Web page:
Indonesia Police Question Christian Politician in Blasphemy Case
Jakarta governor accused of mocking Islam faces possible charges, despite apology
Photo: One of many posters carried during Friday’s rally in Jakarta that called for jailing the incumbent governor, Basuki Tjahaja Purnama, for alleged blasphemy. Photo: Reuters
By Ben Otto and Anita Rachman
Nov. 7, 2016 2:16 a.m. ET
JAKARTA, Indonesia—Police questioned the most prominent Christian politician in this predominantly Muslim country on Monday as they consider a blasphemy charge against him, just three months ahead of an election where he is the leading candidate.
The case has raised concerns about the growing strength of conservative Islam in Indonesia, less than two decades after the ouster of the dictator Suharto ushered in the democratic era here.
Gov. Basuki Tjahaja Purnama, known generally as Ahok, arrived early at national police headquarters as dozens of his supporters gathered outside, many wearing his trademark red, blue and white checkered shirts.
The voluntary appearance followed an anti-Ahok rally called by hard-line Muslim groups that drew some 200,000 people to the capital on Friday. They demanded he be prosecuted for a reference he had made to the Quran.
Hours after the protest ended, President Joko Widodo appeared on television promising legal proceedings regarding Mr. Purnama—his former deputy— would be swift and transparent.
Police said they would question Mr. Purnama and various experts and then discuss—in unprecedented televised hearings—whether to mount a case. They haven’t set a date for those deliberations.
The criminal charge of blasphemy, while still relatively uncommon, has been levied more frequently here in recent years. The charge carries a maximum penalty of five years in prison if convicted.
There were 10 cases between 1965 and 1998 under Suharto, while more than 100 people have been convicted in the decade since 2005, according to Amnesty International.
Most cases involved perceived offenses to Islam, such as leading a deviant sect or insulting the Prophet.
Mr. Purnama, who is from Indonesia’s ethnic Chinese minority, is being investigated for comments made in September about a verse of the Quran that says Muslims shouldn’t be led by non-Muslims.
Mr. Purnama had made light of the verse, telling constituents it was fine if they felt they had to vote against him because of it. He also indirectly suggested that people could be fooled by the verse.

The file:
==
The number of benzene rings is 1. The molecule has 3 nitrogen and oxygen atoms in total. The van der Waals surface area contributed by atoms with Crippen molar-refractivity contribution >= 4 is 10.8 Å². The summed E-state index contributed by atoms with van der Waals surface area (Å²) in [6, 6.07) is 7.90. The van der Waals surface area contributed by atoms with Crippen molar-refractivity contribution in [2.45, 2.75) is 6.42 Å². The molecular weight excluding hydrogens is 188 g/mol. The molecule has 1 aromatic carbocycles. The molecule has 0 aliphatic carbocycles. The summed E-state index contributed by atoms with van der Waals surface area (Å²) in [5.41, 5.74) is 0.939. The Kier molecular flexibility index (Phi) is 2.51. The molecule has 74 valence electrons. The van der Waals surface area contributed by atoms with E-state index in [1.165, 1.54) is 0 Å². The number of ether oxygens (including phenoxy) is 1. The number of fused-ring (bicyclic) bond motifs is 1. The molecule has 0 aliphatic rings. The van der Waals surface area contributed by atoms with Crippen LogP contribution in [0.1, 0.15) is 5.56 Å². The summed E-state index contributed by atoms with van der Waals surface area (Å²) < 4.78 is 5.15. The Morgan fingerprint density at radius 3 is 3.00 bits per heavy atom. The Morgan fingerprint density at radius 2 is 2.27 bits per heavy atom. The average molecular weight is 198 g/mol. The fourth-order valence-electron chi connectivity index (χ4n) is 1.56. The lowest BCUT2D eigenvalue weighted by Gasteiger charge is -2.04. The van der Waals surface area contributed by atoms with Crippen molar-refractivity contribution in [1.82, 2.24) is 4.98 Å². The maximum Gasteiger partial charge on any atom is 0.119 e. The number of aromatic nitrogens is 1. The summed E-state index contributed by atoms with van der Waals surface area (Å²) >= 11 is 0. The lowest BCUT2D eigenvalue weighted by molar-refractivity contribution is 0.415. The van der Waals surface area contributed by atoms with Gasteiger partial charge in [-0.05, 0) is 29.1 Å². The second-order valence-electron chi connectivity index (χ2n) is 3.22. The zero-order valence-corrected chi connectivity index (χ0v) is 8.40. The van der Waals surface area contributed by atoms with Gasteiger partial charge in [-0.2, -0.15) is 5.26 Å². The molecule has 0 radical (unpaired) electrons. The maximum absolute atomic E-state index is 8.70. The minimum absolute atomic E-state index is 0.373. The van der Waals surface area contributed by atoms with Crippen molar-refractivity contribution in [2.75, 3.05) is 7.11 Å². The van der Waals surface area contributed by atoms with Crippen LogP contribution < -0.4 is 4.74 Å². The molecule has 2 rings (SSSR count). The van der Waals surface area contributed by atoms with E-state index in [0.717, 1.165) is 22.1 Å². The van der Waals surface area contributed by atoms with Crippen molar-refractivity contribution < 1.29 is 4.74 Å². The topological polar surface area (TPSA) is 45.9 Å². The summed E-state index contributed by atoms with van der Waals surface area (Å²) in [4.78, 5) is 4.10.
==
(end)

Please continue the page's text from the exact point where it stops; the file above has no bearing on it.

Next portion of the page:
Weeks later, some hard-line Muslim groups accused him of blasphemy for, they said, calling the Quranic verse a lie. An influential ulema council of Islamic scholars concluded that he had committed blasphemy.
Mr. Purnama has apologized for his comments and said he would cooperate with police.
He has enjoyed high approval ratings during his two years as governor, and had been seen leading a field of candidates in the February election, running with the backing of Mr. Widodo’s secular nationalist party. Both men first won office as outsiders.
Mr. Purnama’s two main challengers now are backed by the elite of Jakarta politics: Agus Harimurti Yudhoyono is the son of former President Susilo Bambang Yudhoyono; and Anies Baswedan is supported by the party of Prabowo Subianto, a former Suharto-era general who lost to Mr. Widodo in 2014.
Leaders of both parties had expressed for support for the rally, but denied any involvement in organizing it. In his televised address afterward, Mr. Widodo said “political actors” had conspired to take advantage of the rally, but didn’t elaborate.
Outside police headquarters Monday, Marlina Rai, 42 years old, said she took a day off from her catering business to demonstrate her continued support for Mr. Purnama. “We are here to show him that we care, we support him” because of what he has done for Jakarta, she said. “I am a Muslim and I am not offended by his remarks. I vote for a leader not merely from his religion.”
About a quarter of the world’s countries have anti-blasphemy laws or policies, with punishments ranging from fines to death, according to the Pew Research Center. Such policies are most common in the Middle East and North Africa, where 18 of 20 countries criminalize blasphemy, Pew said.
In Southeast Asia, Singapore, Malaysia, Myanmar and Brunei also have anti-blasphemy policies.